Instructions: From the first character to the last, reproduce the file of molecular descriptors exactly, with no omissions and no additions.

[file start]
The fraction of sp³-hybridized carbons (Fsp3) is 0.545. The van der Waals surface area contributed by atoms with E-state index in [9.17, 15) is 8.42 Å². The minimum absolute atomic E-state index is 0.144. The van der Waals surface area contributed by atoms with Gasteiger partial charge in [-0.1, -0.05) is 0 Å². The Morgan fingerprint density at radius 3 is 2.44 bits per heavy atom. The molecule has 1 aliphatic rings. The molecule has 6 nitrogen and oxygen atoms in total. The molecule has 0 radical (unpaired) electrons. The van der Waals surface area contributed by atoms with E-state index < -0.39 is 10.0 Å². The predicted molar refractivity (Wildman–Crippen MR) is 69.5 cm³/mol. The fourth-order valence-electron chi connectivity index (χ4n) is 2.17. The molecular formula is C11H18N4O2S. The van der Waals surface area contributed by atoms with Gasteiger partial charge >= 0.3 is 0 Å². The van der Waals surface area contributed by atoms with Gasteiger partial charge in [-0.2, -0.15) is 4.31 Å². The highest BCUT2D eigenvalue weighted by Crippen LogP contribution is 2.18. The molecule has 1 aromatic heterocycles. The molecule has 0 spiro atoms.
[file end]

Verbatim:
The fraction of sp³-hybridized carbons (Fsp3) is 0.545. The van der Waals surface area contributed by atoms with E-state index in [9.17, 15) is 8.42 Å². The minimum absolute atomic E-state index is 0.144. The van der Waals surface area contributed by atoms with Gasteiger partial charge in [-0.1, -0.05) is 0 Å². The Morgan fingerprint density at radius 3 is 2.44 bits per heavy atom. The molecule has 1 aliphatic rings. The molecule has 6 nitrogen and oxygen atoms in total. The molecule has 0 radical (unpaired) electrons. The van der Waals surface area contributed by atoms with E-state index < -0.39 is 10.0 Å². The predicted molar refractivity (Wildman–Crippen MR) is 69.5 cm³/mol. The fourth-order valence-electron chi connectivity index (χ4n) is 2.17. The molecular formula is C11H18N4O2S. The van der Waals surface area contributed by atoms with Gasteiger partial charge >= 0.3 is 0 Å². The van der Waals surface area contributed by atoms with Gasteiger partial charge in [-0.2, -0.15) is 4.31 Å². The highest BCUT2D eigenvalue weighted by Crippen LogP contribution is 2.18. The molecule has 1 aromatic heterocycles. The molecule has 0 spiro atoms.